A working group of major charities and the National Council for Voluntary Organisations (NCVO) has published its recommendations on how donors can be given better control over how charities use their personal data. In particular it has focused on how they give consent to the fundraising relationships with the charities that they support.
It has recommended standards that will let donors decide if and how they are contacted by the charities they give to.
- charities that buy data would only call people if they had specifically given their permission to be contacted by that named charity, not simply from agreeing to being ‘happy to receive marketing from selected third parties’. Charities that call their donors or members of the public would also regularly ask them if they are happy to be contacted in the future.
- fundraising letters should only be sent where the charity has a positive reason to believe that the potential donor has an interest in hearing from charities or that they have an interest in the particular cause. They would always have an opportunity to opt out of future mailing.
The group argues that such moves would “significantly cut down on direct mail and unwanted calls and put members of the public back in control of who contacts them”.
The recommendations “go above and beyond the legal minimum”, according to the NCVO, setting higher standards for the charity fundraising sector than those adopted by other industries for their marketing.
The group was commissioned by NCVO in part because one of the recommendations made by the review of fundraising regulation, chaired by NCVO’s Chief Executive Sir Stuart Etherington, was that charities should review their relationships with donors and consider which principles should underpin their approach. In particular they should consider the use of their donors’ personal data for fundraising purposes.
“Freely given, specific, informed and unambiguous consent”
The group was given the task of developing proposals on what steps charities should take to move to a system which is based on an individual’s ‘freely given, specific, informed and unambiguous consent’ to be contacted.
The group says that research it commissioned shows that seven in 10 donors think the amount of contact they get from the charities they support is ‘about right’, but donors say their trust in charities would increase if they were given more control over whether and how they were contacted.
The charities that took part in the group include the British Red Cross, Shelter, Oxfam, Beating Bowel Cancer, and Battersea Dogs & Cats Home.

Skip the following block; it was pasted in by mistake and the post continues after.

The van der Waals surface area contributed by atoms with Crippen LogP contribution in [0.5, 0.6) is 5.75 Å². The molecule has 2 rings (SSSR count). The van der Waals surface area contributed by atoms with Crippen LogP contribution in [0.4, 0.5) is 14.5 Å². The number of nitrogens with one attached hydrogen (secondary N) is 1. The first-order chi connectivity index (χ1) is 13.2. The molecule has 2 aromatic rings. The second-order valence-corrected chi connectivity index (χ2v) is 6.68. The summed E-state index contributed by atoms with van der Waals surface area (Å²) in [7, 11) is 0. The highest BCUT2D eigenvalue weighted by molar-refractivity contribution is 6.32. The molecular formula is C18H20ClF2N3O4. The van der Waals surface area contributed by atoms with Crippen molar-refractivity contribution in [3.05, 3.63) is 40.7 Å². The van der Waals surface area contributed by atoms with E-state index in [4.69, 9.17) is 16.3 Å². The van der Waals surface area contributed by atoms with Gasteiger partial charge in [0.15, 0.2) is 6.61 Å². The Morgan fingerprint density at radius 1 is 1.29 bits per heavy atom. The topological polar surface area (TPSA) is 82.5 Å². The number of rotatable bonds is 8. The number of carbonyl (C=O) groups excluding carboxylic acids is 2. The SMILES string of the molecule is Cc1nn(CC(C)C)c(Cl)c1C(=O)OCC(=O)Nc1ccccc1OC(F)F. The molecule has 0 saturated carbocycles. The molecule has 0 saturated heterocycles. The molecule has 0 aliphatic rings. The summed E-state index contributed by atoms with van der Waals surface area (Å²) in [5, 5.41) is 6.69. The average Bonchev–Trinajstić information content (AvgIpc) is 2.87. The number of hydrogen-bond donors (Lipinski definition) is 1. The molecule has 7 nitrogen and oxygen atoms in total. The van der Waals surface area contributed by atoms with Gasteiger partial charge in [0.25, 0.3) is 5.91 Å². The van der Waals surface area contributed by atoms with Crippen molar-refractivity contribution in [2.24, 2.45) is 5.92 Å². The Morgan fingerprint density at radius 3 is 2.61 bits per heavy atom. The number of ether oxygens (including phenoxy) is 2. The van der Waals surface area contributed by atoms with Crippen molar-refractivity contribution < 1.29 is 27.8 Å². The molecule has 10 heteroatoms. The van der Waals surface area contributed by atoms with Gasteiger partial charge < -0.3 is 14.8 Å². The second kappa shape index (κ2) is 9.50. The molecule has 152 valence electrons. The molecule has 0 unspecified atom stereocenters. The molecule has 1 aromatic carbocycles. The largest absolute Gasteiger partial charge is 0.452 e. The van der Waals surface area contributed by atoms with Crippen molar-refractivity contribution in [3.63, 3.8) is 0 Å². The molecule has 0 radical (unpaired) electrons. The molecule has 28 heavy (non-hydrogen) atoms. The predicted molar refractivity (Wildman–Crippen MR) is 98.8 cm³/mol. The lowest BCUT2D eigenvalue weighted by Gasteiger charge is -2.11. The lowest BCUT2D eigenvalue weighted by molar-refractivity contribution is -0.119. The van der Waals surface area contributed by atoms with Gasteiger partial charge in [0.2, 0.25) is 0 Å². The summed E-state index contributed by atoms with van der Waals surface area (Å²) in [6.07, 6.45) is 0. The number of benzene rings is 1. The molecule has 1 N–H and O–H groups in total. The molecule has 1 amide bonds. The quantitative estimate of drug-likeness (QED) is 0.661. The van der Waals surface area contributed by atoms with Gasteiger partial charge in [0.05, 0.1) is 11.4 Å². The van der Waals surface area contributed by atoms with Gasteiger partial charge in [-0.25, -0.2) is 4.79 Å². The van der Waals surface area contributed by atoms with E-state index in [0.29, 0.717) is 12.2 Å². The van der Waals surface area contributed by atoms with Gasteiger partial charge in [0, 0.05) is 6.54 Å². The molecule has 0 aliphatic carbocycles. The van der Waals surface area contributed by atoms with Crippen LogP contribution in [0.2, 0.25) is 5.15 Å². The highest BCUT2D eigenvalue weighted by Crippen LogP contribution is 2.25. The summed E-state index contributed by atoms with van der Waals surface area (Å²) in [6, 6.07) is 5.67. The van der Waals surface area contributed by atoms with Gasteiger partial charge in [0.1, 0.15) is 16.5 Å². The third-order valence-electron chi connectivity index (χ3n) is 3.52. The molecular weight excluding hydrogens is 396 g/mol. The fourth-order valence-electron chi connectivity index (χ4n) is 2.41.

Presenting to the Fundraising Regulator
NCVO will formally submit the report to the new Fundraising Regulator “as the recommended good practice to be incorporated into the Code of Fundraising”. It will then be for the Fundraising Regulator to review it, consult appropriately and issue new guidance.
The proposals have been welcomed by the Fundraising Regulator.
Stephen Dunmore, chief executive of the Fundraising Regulator, said:
“We welcome this report as a positive contribution that will help charities understand the requirement to secure proper consent from their donors as a key part of restoring public trust and confidence in fundraising. We will review the report and consider how we use it to prepare appropriate guidance for charities and in our development of the Code of Fundraising Practice.”
Mike Adamson, chief executive of the British Red Cross and chair of the group, said:
“I want people to know how seriously charities are taking this issue. We have come up with proposals that balance the needs of charities to get in contact with supporters and potential supporters with the public’s right to have control over how they are contacted.
“We heard from the public that they are most concerned about unwanted phone calls. So these proposals would mean that charities would never phone members of the public unless they had clear permission to do so.”
Sir Stuart Etherington, chief executive of the National Council for Voluntary Organisations, said:
“This is a complex area for charities. The working group have taken the time to untangle the legal and regulatory issues involved in using the public’s contact data in order to come up with guidelines that are practical and demonstrate that charities take their responsibility to work to high standards seriously.”
Mark Flannagan, chief executive of Beating Bowel Cancer, said:
“It’s vital charities demonstrate to their donors that they are operating to the best possible practice. These principles are an important step in that direction, and I hope colleagues across the sector will them pick up enthusiastically.”
You can download the 21-page Charities’ relationships with donors: a vision for a better future from NCVO.
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